on a percapita average. Add to that any special needs funding or additional grants and there are plenty affordable private alternatives available in Ontario that cost that and less. With over 900 new private and alternate schools popping up in Ontario, it's not just the rich or highly motivated that are walking with their feet.

Anonymous said...

For God's sake can you not give it a rest for one day? It's Rememberance Day - don't you care?

You've got the rest of the year to bash, trash, bitch and moan.

You should be ashamed - that's if you have the decency to know you should be.

Anonymous said...

Give it up, just because you dictate for us to do so?

Where do you think you are anon.?


I did my duty. I honour my country every day and don't depend on Nov. 11 coming around to be given permission by you or anyone else to do so.

Last I checked those honoured today made it possible for freedom of speech, on this day as well as on any other.

really good blogs like Joanne's let the discussion continue.

If you're looking for a break from the action, you sure are spending alot of time trolling blogs telling people to shut-up.

Perhaps it's YOU who has nothing better to do?

Joanne (True Blue) said...

You've got the rest of the year to bash, trash, bitch and moan.

It's because of Remembrance Day that we have the freedom to do so.

Joanne (True Blue) said...

I did my duty. I honour my country every day and don't depend on Nov. 11 coming around to be given permission by you or anyone else to do so.

Actually, we sang "Oh Canada" at the end of Mass, which was quite nice. A young Asian-looking woman a few rows ahead & over followed along in sign language, which was quite touching. It made me proud to be a Canadian.

Anonymous said...

a request for Joanne - could you please provide a link in your post to the Society for Quality Education.

Seems only fitting to balance out the Education Equity group with another view on school choice.

Joanne (True Blue) said...

could you please provide a link in your post to the Society for Quality Education.

It's actually embedded in the word 'other', but you're right. That's not a level playing field.

I'll fix that.

Joanne (True Blue) said...


Any more?

Lee said...

I think the most interesting stat is that even though Alberta has the most choice, it has the lowest percentage of students in schools other that the public schools.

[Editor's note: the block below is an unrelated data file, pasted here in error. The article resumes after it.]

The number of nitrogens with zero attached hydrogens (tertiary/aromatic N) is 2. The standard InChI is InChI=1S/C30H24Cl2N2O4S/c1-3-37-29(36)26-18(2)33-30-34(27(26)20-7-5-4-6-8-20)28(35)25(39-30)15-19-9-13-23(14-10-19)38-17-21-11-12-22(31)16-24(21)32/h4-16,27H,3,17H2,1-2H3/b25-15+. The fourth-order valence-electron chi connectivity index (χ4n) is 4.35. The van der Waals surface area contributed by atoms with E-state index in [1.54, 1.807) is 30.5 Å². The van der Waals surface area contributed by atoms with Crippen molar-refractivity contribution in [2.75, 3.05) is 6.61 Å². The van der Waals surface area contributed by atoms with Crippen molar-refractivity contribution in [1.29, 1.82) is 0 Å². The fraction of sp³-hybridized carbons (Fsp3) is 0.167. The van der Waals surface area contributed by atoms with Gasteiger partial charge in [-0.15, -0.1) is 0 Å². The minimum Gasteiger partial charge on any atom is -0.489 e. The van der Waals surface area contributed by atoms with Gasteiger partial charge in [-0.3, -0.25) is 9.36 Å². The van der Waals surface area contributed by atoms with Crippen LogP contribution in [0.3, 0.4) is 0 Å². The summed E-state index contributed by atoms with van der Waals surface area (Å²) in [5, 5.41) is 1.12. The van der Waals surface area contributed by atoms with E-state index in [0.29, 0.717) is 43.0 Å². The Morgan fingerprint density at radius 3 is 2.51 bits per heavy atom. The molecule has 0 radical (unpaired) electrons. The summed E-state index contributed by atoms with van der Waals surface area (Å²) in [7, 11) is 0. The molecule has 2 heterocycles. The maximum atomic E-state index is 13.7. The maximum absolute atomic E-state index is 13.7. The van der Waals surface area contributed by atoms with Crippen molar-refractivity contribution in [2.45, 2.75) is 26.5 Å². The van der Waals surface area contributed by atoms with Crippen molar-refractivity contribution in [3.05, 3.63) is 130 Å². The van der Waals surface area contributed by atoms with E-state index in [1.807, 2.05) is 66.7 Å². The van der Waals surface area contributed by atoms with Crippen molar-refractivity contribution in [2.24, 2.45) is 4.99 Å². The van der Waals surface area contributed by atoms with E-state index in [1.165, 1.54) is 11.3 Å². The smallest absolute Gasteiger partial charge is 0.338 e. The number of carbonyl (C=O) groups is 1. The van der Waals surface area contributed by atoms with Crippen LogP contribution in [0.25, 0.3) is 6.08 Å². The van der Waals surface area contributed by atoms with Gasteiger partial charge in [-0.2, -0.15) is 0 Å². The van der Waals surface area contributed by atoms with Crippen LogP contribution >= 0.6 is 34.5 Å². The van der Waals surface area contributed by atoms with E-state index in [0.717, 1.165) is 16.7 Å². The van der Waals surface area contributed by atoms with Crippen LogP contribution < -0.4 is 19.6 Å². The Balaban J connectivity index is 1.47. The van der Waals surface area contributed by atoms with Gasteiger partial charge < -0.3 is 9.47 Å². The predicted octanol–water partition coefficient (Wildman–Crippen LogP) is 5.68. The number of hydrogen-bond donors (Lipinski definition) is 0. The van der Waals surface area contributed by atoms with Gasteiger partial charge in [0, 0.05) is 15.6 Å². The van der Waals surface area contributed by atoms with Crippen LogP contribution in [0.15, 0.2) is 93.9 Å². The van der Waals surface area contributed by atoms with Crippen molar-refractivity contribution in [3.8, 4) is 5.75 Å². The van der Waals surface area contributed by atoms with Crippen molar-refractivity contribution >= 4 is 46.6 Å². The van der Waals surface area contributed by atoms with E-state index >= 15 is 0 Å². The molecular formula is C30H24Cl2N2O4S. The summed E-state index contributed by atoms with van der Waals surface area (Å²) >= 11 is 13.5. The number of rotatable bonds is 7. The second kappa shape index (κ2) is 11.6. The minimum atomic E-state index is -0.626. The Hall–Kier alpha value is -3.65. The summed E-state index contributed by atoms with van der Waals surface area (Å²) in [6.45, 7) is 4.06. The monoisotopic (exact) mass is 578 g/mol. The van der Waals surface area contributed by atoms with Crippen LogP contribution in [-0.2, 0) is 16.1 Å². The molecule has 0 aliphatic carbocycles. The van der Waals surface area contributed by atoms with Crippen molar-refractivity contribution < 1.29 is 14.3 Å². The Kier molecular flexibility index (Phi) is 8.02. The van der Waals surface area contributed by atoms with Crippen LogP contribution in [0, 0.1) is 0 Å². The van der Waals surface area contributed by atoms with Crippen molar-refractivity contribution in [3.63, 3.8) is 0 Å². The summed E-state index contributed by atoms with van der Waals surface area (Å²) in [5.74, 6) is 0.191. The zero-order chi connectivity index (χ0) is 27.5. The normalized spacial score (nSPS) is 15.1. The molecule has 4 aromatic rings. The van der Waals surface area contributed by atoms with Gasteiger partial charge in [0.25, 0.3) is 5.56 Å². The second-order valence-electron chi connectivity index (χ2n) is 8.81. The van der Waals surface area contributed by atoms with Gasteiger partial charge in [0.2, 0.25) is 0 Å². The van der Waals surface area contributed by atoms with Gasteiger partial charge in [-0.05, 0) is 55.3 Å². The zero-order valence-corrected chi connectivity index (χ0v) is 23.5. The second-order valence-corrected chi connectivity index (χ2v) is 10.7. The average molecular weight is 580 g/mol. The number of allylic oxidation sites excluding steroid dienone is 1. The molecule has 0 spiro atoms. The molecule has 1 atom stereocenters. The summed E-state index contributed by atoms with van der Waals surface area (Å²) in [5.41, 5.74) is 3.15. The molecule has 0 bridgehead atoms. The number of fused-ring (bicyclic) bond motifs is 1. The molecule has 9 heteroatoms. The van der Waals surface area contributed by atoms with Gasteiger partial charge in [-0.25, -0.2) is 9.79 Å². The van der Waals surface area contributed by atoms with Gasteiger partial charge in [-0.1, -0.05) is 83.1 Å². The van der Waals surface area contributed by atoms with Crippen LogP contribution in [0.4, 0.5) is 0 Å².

What that says to me is that since there is choice, the public school system has had to pull up its socks.
Competition is a wonderful thing

Joanne (True Blue) said...

Competition is a wonderful thing

I agree.

Does anyone know if teachers in the non-public school system are unionized?

Anonymous said...

Commies are not interested in fixing anything but always changing things to suit their end agenda - your enslavement. (real conservative)

Anonymous said...

Merit pay is an intersting idea, but how does one determine who merits better pay? Is it the teacher whose students perform at Level 3 and 4 (B's and A's) on standardized tests? How about the teacher who has students with autism? Perhaps a teacher who works in a lower class neighbourhood where the students struggle to focus in class is deserving of merit pay.

Now for black focused schools:

Here's my theory why the Toronto District School Board may experiment with a black focused school: It's to keep the students in the public system in anticipation of a future provinicial government introducing chartered schools. If chartered schools are permitted, then the first type of school that may be set up is (you guessed it) a black focused school. For the public school system, I don't think black focused schools will be the last specialized school or class implemented. We already have French Immersion schools, arts schools, and gifted classes. Maybe someday there will be public schools specializing in "Roman Cathocentric studies."

Anonymous said...

I don't think there's anything wrong in defining a good teacher by the outcome of students whatsoever.

Good teachers deserve to be recognized and encouraged to continue.

Even teachers know who the weak teachers are amongst themselves.

We've never ranked our teachers according to merit, that's the problem. Where do we start?

Especially given the one for all mentality of the teacher unions.

What makes a good teacher must include imparting measurable knowledge I think.

Lee said...

gpexLS, I forgot to add to my previuos post:
Hows that for critical thinking?
Please allow me to think even more critically.
I have found that there is nothing that beats facts and data.
I have also found that because of my advanced age and my life experiences, and in spite of my lack of a formal education, i am more often right than wrong.
Nevertheless, i enjoy participating in discussions and have abolutely no problem with ideas that dont agree with mine. I learn a lot that way.
Ta Ta everyone, happy hour is upon me, and i do have priorities.

Anonymous said...

Dolton McGuinty has already sold out to the unions, so we'll have to wait for the next government to improve education. Students don't matter.

Anonymous said...

re: Moira MacD's article. Let me see if I have this straight. She's telling us that the TDSB has 60,000 unused pupil space, and 72 schools under 50% capacity and they're OPENNING new alternative schools?

What's wrong with this picture. More aptly why are school boards across this province busting their butts to conform to an accommodation review process when the largest and most expensive board can get away with such nonsense??

Isn't this the same board that was forgiven its debt by the government?

What's equitable here exactly?